Thursday, January 8, 2009
I have been waiting to see this since I first heard about it, being a Darren Aronofsky fan and of course a wrestling fan. The more bits and pieces I heard about the film, the more excited I was to check it out. Not much was really given away, it took what felt like forever for a trailer to come out. After all the waiting, I was far from disappointed (Which usually ends up being the case), quite the opposite, this was one heck of a film! I cried during the entire film, it really hit me, and hard.
The story is really just so sad, and the sad reality is, this is true for so many in the wrestling industry. This might as well have been a true story, it felt all too real (the style in which it was shot helps that too), and I just knew that the things Randy 'The Ram' Robinson was going through is what so many wrestlers in his position have probably gone through, or at least similar. The character presented I think for the most part is likable, but in a way that you feel sorry for him. He was a big wrestler and name back in the 80's, the real golden age of wrestling. But 20 years later, he works to minimal crowds at school gyms on weekends, a broken down man, who is in pain mentally and physically after 20 years of putting his body on the line doing what he clearly loves. He hasn't really done well for himself, what you get is the feeling perhaps he wasted the money he made in the 80's on drugs and alcohol, and now he lives out of a trailer which at times he can't afford the rent on and is forced to live out of his van.
The role of this character is quite tough and Mickey Rourke is nothing short of perfection in the role. He respected the character he was playing, he disappears into Randy 'The Ram' and at times you really do forget this is a film, it feels more like a documentary. I would say hands down, this is his best role, this is what he was meant to do. I honestly believe this film would not have had the same affect on me if someone else was in the role (Nic Cage I believe would have butchered it, who was originally cast), he really became the character and hit all the right notes. Marissa Tomei, who I believe always delivers was really good in this, playing an aging stripper who he forms a bit of a relationship with. I don't really want to give anything away in regards to that, but again the interaction between them was really believable and again something very sad I thought. We then have the father/daughter relationship, which I think was touched on well enough, perhaps a bit more would have been even better. Evan Rachel Wood again puts on a strong showing and I think she worked perfectly against Mickey Rourke in their scenes together. All of the wrestling scenes, felt very real, I could almost feel his pain in those scenes, physically and emotionally. It isn't easy for a film to provoke such a response in me, but this really did.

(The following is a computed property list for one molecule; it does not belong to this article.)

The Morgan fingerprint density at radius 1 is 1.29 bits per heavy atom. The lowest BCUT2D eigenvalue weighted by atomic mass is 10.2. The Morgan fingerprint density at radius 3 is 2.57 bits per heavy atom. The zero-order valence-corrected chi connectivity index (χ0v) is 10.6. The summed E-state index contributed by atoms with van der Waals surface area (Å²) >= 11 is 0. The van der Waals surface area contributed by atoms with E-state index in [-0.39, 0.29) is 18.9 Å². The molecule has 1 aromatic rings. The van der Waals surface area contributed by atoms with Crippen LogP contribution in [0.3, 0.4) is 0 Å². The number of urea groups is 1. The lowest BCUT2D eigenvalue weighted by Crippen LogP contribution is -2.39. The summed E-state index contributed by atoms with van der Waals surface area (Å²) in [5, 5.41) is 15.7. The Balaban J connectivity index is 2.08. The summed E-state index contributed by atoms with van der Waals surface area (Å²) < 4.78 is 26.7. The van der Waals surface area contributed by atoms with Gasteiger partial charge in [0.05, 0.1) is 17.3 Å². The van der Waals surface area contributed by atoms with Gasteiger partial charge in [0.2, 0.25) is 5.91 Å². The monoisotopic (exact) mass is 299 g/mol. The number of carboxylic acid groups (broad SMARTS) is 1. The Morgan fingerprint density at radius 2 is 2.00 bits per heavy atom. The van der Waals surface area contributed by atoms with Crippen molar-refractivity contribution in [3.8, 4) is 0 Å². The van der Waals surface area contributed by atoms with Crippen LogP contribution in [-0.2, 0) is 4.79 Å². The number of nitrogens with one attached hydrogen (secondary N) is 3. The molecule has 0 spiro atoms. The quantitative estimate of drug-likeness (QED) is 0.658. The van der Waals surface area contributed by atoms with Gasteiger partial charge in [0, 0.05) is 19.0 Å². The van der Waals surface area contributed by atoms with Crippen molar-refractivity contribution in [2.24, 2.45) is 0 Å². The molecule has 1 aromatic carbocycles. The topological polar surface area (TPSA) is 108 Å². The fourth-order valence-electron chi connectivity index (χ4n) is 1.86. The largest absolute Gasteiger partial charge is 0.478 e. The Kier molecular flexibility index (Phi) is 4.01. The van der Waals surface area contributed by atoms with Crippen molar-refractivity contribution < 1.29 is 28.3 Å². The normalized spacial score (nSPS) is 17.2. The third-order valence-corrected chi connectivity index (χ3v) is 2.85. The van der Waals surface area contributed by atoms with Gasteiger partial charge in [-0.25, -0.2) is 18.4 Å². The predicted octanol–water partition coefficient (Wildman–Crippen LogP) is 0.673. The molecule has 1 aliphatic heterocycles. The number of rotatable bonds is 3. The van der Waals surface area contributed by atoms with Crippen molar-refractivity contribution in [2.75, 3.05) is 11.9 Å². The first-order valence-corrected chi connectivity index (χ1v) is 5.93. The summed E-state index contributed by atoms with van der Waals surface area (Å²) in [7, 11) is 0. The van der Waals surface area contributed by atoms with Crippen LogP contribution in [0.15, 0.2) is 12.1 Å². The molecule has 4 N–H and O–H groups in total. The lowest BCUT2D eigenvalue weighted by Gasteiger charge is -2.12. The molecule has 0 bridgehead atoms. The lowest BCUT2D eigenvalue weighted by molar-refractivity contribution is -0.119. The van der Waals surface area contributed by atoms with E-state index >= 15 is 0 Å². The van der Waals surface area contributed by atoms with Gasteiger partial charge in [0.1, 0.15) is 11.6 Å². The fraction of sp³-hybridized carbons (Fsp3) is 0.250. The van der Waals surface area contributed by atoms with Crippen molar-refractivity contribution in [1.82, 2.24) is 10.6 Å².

I know if I watch it again it will be very difficult and the tears will likely flow once again. I would highly recommend all wrestling fans to check this out, perhaps even watch it back to back with Beyond The Mat (Documentary from 1998 I believe) and you can see just how real this film is, and the story of Randy 'The Ram' is very real and very sad. If you aren't a wrestling fan, watch this film, steer clear of rubbish like The Day The Earth Stood Still remake and watch a real film like this.